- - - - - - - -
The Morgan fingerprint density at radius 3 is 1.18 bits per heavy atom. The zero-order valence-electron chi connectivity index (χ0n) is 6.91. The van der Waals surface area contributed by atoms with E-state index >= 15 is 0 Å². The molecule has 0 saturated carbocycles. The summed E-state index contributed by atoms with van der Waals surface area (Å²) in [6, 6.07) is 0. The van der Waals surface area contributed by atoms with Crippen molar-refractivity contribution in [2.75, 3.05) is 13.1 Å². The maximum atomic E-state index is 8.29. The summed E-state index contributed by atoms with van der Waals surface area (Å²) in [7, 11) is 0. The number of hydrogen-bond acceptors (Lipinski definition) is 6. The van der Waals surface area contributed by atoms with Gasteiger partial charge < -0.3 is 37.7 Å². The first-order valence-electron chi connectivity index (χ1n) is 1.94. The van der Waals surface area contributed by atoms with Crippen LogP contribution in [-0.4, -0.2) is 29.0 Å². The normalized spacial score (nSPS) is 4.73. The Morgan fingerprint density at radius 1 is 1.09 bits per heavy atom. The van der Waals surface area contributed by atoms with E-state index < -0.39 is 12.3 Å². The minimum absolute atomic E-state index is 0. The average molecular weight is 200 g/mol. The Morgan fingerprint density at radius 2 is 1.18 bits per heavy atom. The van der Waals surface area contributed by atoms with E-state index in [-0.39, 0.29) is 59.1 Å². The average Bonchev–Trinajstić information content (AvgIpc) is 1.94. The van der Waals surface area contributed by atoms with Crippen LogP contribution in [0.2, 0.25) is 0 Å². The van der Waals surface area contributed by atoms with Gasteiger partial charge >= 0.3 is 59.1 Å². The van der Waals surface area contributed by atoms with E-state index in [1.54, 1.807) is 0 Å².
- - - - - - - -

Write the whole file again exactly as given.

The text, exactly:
The Morgan fingerprint density at radius 3 is 1.18 bits per heavy atom. The zero-order valence-electron chi connectivity index (χ0n) is 6.91. The van der Waals surface area contributed by atoms with E-state index >= 15 is 0 Å². The molecule has 0 saturated carbocycles. The summed E-state index contributed by atoms with van der Waals surface area (Å²) in [6, 6.07) is 0. The van der Waals surface area contributed by atoms with Crippen molar-refractivity contribution in [2.75, 3.05) is 13.1 Å². The maximum atomic E-state index is 8.29. The summed E-state index contributed by atoms with van der Waals surface area (Å²) in [7, 11) is 0. The number of hydrogen-bond acceptors (Lipinski definition) is 6. The van der Waals surface area contributed by atoms with Gasteiger partial charge < -0.3 is 37.7 Å². The first-order valence-electron chi connectivity index (χ1n) is 1.94. The van der Waals surface area contributed by atoms with Crippen LogP contribution in [-0.4, -0.2) is 29.0 Å². The normalized spacial score (nSPS) is 4.73. The Morgan fingerprint density at radius 1 is 1.09 bits per heavy atom. The van der Waals surface area contributed by atoms with E-state index < -0.39 is 12.3 Å². The minimum absolute atomic E-state index is 0. The average molecular weight is 200 g/mol. The Morgan fingerprint density at radius 2 is 1.18 bits per heavy atom. The van der Waals surface area contributed by atoms with E-state index in [-0.39, 0.29) is 59.1 Å². The average Bonchev–Trinajstić information content (AvgIpc) is 1.94. The van der Waals surface area contributed by atoms with Crippen LogP contribution in [0.2, 0.25) is 0 Å². The van der Waals surface area contributed by atoms with Gasteiger partial charge >= 0.3 is 59.1 Å². The van der Waals surface area contributed by atoms with E-state index in [1.54, 1.807) is 0 Å².